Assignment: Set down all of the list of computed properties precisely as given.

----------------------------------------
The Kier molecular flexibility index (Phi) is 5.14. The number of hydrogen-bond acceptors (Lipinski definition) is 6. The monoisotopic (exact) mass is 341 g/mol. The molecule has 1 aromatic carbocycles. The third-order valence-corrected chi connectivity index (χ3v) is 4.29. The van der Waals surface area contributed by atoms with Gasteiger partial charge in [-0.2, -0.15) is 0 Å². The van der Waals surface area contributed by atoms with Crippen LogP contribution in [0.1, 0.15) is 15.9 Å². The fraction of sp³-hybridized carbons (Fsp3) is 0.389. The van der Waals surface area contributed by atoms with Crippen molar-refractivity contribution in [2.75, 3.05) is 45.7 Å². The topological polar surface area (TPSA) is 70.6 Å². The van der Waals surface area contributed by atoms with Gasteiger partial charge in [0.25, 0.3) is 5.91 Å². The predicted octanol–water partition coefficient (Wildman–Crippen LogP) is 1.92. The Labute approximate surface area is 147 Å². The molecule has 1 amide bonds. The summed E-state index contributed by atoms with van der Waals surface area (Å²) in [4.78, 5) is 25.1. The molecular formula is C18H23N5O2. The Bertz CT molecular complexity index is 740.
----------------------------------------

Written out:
The Kier molecular flexibility index (Phi) is 5.14. The number of hydrogen-bond acceptors (Lipinski definition) is 6. The monoisotopic (exact) mass is 341 g/mol. The molecule has 1 aromatic carbocycles. The third-order valence-corrected chi connectivity index (χ3v) is 4.29. The van der Waals surface area contributed by atoms with Gasteiger partial charge in [-0.2, -0.15) is 0 Å². The van der Waals surface area contributed by atoms with Crippen LogP contribution in [0.1, 0.15) is 15.9 Å². The fraction of sp³-hybridized carbons (Fsp3) is 0.389. The van der Waals surface area contributed by atoms with Crippen molar-refractivity contribution in [2.75, 3.05) is 45.7 Å². The topological polar surface area (TPSA) is 70.6 Å². The van der Waals surface area contributed by atoms with Gasteiger partial charge in [0.25, 0.3) is 5.91 Å². The predicted octanol–water partition coefficient (Wildman–Crippen LogP) is 1.92. The Labute approximate surface area is 147 Å². The molecule has 1 amide bonds. The summed E-state index contributed by atoms with van der Waals surface area (Å²) in [4.78, 5) is 25.1. The molecular formula is C18H23N5O2. The Bertz CT molecular complexity index is 740.